Lillian Kaushtupper - Titus and Kimmy's addled slumlord, she encourages Kimmy to explore moral relativism after she runs into her old lover, Robert. She becomes convinced a new gang has moved into the neighborhood and is heartbroken to learn that the neighborhood is getting high-speed internet and attracting hipsters. She advises Kimmy to give up on pursuing Dong, when she sees how much pursuing the married man hurts Kimmy. She locks herself to a bulldozer to protest, even as she advises on Titus on his sudden inkling to have children,
Gretchen - She joins a new cult, the Church Of Cosmotology, which leads Kimmy to kidknap her to save her. Kimmy realizes she has never had to think for herself after a terrible night out together and Kimmy convinces her to form her own cult,
Cindy - She returns to New York to meet her "therapist" only to discover that he is a television personality who uses victims of disasters for his shows,
and Mikey - After coming out to Titus last season, he randomly takes Titus's donated clothes out of a dumpster, which starts off a new relationship. He is a construction worker, who is not out with his co-workers and he goes out on a limb to hit on Titus. He has an awkward first date with Titus, but has a lot of love for the much more experienced man. On his first date with Titus, he is so nervous that he talks quite a bit, which is very different from how he usually is. After coming out to his family, he gets ill and that tests his relationship with Titus.
Unbreakable Kimmy Schmidt Season 2 starts with a lot of potential with "Kimmy Goes Roller Skating!" but by the end of the teaser to the fourth episode, almost all of the elements are in place for the more serious elements that come to dominate the season.
Titus Andromedon has the most significant and consistent character arc of the second season of Unbreakable Kimmy Schmidt and the role finally gives Tituss Burgess something to play that viewers have not seen from the actor before. In the second season of Unbreakable Kimmy Schmidt, Burgess starts to explore his character falling in love and committing to a serious relationship, instead of playing to the parody elements of his character.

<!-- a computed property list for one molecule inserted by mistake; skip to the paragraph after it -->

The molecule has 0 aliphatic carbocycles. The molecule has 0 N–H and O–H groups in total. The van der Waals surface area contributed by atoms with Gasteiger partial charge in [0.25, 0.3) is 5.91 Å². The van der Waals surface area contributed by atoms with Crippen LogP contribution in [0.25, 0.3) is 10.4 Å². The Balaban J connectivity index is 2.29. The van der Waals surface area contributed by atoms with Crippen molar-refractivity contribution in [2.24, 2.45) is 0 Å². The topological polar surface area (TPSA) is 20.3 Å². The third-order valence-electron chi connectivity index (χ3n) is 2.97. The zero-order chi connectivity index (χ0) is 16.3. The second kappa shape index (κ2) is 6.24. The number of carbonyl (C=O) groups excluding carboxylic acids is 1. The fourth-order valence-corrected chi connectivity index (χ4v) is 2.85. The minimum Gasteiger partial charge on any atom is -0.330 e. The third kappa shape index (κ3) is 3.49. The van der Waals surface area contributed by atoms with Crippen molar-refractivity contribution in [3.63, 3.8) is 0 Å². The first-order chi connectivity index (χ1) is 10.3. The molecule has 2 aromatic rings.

Tina Fey, Ellie Kemper, Carol Kane and Jane Krakowski each play their characters with consistency and well within the range they have exhibited in other projects. Amy Sedaris is especially distracting in her scenes as Mimi and every time she is on screen, the viewer is aware they are watching Sedaris, as opposed to the character she is supposed to be portraying.
The second season of Unbreakable Kimmy Schmidt is not bad, but the genuine character development and moments of Tituss Burgess's exceptional performances are crammed between unfortunately canned plot conceits and dramatic moments that completely change the tone of the usually zany production.
For other works from the 2015 – 2016 television season, please check out my reviews of:
Legends Of Tomorrow - Season 1
Jessica Jones - Season 1
Daredevil - Season 2
House Of Cards - Season 4
Doctor Who - Season 9
For other television reviews, please check out my Film Review Index Page for an organized listing!
© 2016 W.L. Swarts. May not be reprinted without permission.